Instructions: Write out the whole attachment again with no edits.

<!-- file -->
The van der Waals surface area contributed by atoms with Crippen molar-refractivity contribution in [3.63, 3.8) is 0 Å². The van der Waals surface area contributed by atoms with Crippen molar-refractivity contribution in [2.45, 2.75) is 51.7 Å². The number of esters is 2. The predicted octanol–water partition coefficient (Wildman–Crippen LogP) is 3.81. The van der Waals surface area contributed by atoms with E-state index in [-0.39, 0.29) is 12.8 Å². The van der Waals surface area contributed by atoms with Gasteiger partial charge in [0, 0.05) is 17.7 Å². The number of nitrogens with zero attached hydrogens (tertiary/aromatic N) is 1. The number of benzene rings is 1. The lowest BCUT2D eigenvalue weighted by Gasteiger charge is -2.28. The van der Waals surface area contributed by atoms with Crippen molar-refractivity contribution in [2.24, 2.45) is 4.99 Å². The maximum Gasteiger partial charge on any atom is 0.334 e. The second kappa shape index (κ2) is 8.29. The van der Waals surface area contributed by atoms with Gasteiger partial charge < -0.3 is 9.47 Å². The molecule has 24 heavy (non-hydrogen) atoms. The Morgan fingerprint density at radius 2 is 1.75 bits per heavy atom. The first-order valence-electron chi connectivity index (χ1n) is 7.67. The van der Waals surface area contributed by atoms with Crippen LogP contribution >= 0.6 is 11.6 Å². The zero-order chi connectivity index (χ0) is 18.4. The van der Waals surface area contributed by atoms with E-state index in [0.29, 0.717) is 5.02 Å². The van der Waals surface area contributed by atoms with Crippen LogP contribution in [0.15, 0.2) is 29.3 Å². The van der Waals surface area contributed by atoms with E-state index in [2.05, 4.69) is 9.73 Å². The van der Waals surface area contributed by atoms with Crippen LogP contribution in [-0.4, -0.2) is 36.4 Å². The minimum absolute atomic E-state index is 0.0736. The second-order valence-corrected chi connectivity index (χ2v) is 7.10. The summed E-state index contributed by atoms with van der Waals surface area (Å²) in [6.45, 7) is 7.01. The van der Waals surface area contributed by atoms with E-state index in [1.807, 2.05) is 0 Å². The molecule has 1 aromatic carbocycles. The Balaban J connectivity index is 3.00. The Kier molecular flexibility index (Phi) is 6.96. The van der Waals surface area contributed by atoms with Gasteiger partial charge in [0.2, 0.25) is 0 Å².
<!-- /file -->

The van der Waals surface area contributed by atoms with Crippen molar-refractivity contribution in [3.63, 3.8) is 0 Å². The van der Waals surface area contributed by atoms with Crippen molar-refractivity contribution in [2.45, 2.75) is 51.7 Å². The number of esters is 2. The predicted octanol–water partition coefficient (Wildman–Crippen LogP) is 3.81. The van der Waals surface area contributed by atoms with E-state index in [-0.39, 0.29) is 12.8 Å². The van der Waals surface area contributed by atoms with Gasteiger partial charge in [0, 0.05) is 17.7 Å². The number of nitrogens with zero attached hydrogens (tertiary/aromatic N) is 1. The number of benzene rings is 1. The lowest BCUT2D eigenvalue weighted by Gasteiger charge is -2.28. The van der Waals surface area contributed by atoms with Crippen molar-refractivity contribution in [2.24, 2.45) is 4.99 Å². The maximum Gasteiger partial charge on any atom is 0.334 e. The second kappa shape index (κ2) is 8.29. The van der Waals surface area contributed by atoms with Gasteiger partial charge < -0.3 is 9.47 Å². The molecule has 24 heavy (non-hydrogen) atoms. The Morgan fingerprint density at radius 2 is 1.75 bits per heavy atom. The first-order valence-electron chi connectivity index (χ1n) is 7.67. The van der Waals surface area contributed by atoms with Crippen LogP contribution >= 0.6 is 11.6 Å². The zero-order chi connectivity index (χ0) is 18.4. The van der Waals surface area contributed by atoms with E-state index in [0.29, 0.717) is 5.02 Å². The van der Waals surface area contributed by atoms with Crippen LogP contribution in [0.15, 0.2) is 29.3 Å². The van der Waals surface area contributed by atoms with E-state index in [2.05, 4.69) is 9.73 Å². The van der Waals surface area contributed by atoms with Crippen LogP contribution in [-0.4, -0.2) is 36.4 Å². The minimum absolute atomic E-state index is 0.0736. The second-order valence-corrected chi connectivity index (χ2v) is 7.10. The summed E-state index contributed by atoms with van der Waals surface area (Å²) in [6.45, 7) is 7.01. The van der Waals surface area contributed by atoms with E-state index in [1.807, 2.05) is 0 Å². The molecule has 1 aromatic carbocycles. The Balaban J connectivity index is 3.00. The Kier molecular flexibility index (Phi) is 6.96. The van der Waals surface area contributed by atoms with Gasteiger partial charge in [0.2, 0.25) is 0 Å².